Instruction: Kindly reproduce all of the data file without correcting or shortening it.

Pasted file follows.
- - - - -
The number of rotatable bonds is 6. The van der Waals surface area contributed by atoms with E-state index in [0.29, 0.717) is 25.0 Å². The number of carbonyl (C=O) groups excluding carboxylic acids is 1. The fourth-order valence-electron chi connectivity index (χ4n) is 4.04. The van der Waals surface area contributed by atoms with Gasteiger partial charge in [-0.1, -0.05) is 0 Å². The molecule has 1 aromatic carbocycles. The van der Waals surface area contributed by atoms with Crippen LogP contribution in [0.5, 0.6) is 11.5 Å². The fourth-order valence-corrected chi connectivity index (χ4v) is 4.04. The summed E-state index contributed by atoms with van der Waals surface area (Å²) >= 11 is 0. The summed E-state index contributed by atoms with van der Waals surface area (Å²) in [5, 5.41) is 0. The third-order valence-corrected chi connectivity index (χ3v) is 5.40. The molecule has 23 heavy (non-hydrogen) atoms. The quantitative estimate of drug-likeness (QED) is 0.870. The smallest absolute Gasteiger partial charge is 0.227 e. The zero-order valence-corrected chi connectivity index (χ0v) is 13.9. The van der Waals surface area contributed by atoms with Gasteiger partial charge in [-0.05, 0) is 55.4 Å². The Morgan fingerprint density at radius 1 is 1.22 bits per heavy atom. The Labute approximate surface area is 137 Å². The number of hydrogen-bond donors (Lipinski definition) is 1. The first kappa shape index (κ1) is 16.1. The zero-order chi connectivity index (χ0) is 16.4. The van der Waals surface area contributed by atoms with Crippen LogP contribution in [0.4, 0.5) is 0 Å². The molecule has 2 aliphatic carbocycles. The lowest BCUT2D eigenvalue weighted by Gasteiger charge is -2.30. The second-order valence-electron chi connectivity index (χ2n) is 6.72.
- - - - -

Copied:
The number of rotatable bonds is 6. The van der Waals surface area contributed by atoms with E-state index in [0.29, 0.717) is 25.0 Å². The number of carbonyl (C=O) groups excluding carboxylic acids is 1. The fourth-order valence-electron chi connectivity index (χ4n) is 4.04. The van der Waals surface area contributed by atoms with Gasteiger partial charge in [-0.1, -0.05) is 0 Å². The molecule has 1 aromatic carbocycles. The van der Waals surface area contributed by atoms with Crippen LogP contribution in [0.5, 0.6) is 11.5 Å². The fourth-order valence-corrected chi connectivity index (χ4v) is 4.04. The summed E-state index contributed by atoms with van der Waals surface area (Å²) >= 11 is 0. The summed E-state index contributed by atoms with van der Waals surface area (Å²) in [5, 5.41) is 0. The third-order valence-corrected chi connectivity index (χ3v) is 5.40. The molecule has 23 heavy (non-hydrogen) atoms. The quantitative estimate of drug-likeness (QED) is 0.870. The smallest absolute Gasteiger partial charge is 0.227 e. The zero-order valence-corrected chi connectivity index (χ0v) is 13.9. The van der Waals surface area contributed by atoms with Gasteiger partial charge in [-0.05, 0) is 55.4 Å². The Morgan fingerprint density at radius 1 is 1.22 bits per heavy atom. The Labute approximate surface area is 137 Å². The number of hydrogen-bond donors (Lipinski definition) is 1. The first kappa shape index (κ1) is 16.1. The zero-order chi connectivity index (χ0) is 16.4. The van der Waals surface area contributed by atoms with Crippen LogP contribution in [0.4, 0.5) is 0 Å². The molecule has 2 aliphatic carbocycles. The lowest BCUT2D eigenvalue weighted by Gasteiger charge is -2.30. The second-order valence-electron chi connectivity index (χ2n) is 6.72.